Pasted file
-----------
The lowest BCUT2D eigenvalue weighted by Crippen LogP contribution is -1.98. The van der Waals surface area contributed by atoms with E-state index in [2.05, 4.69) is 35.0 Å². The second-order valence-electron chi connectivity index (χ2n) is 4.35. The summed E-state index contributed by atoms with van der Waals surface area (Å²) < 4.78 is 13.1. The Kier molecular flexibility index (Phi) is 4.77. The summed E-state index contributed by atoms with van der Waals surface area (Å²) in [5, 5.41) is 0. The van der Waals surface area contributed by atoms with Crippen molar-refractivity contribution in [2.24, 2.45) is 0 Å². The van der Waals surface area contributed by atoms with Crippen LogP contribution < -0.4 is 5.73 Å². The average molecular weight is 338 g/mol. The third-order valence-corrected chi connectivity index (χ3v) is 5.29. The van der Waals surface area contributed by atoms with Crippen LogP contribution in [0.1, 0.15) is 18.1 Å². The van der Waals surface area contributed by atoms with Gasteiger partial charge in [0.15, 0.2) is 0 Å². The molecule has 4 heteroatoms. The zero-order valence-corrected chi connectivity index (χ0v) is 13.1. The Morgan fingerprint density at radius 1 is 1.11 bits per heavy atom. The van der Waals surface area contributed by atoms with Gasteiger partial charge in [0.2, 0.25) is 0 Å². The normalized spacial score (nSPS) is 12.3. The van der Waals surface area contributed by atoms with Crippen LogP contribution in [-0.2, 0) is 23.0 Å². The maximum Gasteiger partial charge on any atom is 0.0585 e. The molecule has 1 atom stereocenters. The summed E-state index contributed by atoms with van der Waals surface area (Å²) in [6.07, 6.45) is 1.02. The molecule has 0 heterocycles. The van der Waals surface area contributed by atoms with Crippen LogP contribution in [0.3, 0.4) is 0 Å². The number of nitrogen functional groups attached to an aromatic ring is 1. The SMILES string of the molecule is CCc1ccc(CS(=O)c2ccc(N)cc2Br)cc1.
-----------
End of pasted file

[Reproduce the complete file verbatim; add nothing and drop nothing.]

The lowest BCUT2D eigenvalue weighted by Crippen LogP contribution is -1.98. The van der Waals surface area contributed by atoms with E-state index in [2.05, 4.69) is 35.0 Å². The second-order valence-electron chi connectivity index (χ2n) is 4.35. The summed E-state index contributed by atoms with van der Waals surface area (Å²) < 4.78 is 13.1. The Kier molecular flexibility index (Phi) is 4.77. The summed E-state index contributed by atoms with van der Waals surface area (Å²) in [5, 5.41) is 0. The van der Waals surface area contributed by atoms with Crippen molar-refractivity contribution in [2.24, 2.45) is 0 Å². The van der Waals surface area contributed by atoms with Crippen LogP contribution < -0.4 is 5.73 Å². The average molecular weight is 338 g/mol. The third-order valence-corrected chi connectivity index (χ3v) is 5.29. The van der Waals surface area contributed by atoms with Crippen LogP contribution in [0.1, 0.15) is 18.1 Å². The van der Waals surface area contributed by atoms with Gasteiger partial charge in [0.15, 0.2) is 0 Å². The molecule has 4 heteroatoms. The zero-order valence-corrected chi connectivity index (χ0v) is 13.1. The Morgan fingerprint density at radius 1 is 1.11 bits per heavy atom. The van der Waals surface area contributed by atoms with Gasteiger partial charge in [0.2, 0.25) is 0 Å². The normalized spacial score (nSPS) is 12.3. The van der Waals surface area contributed by atoms with Crippen LogP contribution in [-0.2, 0) is 23.0 Å². The maximum Gasteiger partial charge on any atom is 0.0585 e. The molecule has 1 atom stereocenters. The summed E-state index contributed by atoms with van der Waals surface area (Å²) in [6.07, 6.45) is 1.02. The molecule has 0 heterocycles. The van der Waals surface area contributed by atoms with Crippen LogP contribution in [0.3, 0.4) is 0 Å². The number of nitrogen functional groups attached to an aromatic ring is 1. The SMILES string of the molecule is CCc1ccc(CS(=O)c2ccc(N)cc2Br)cc1.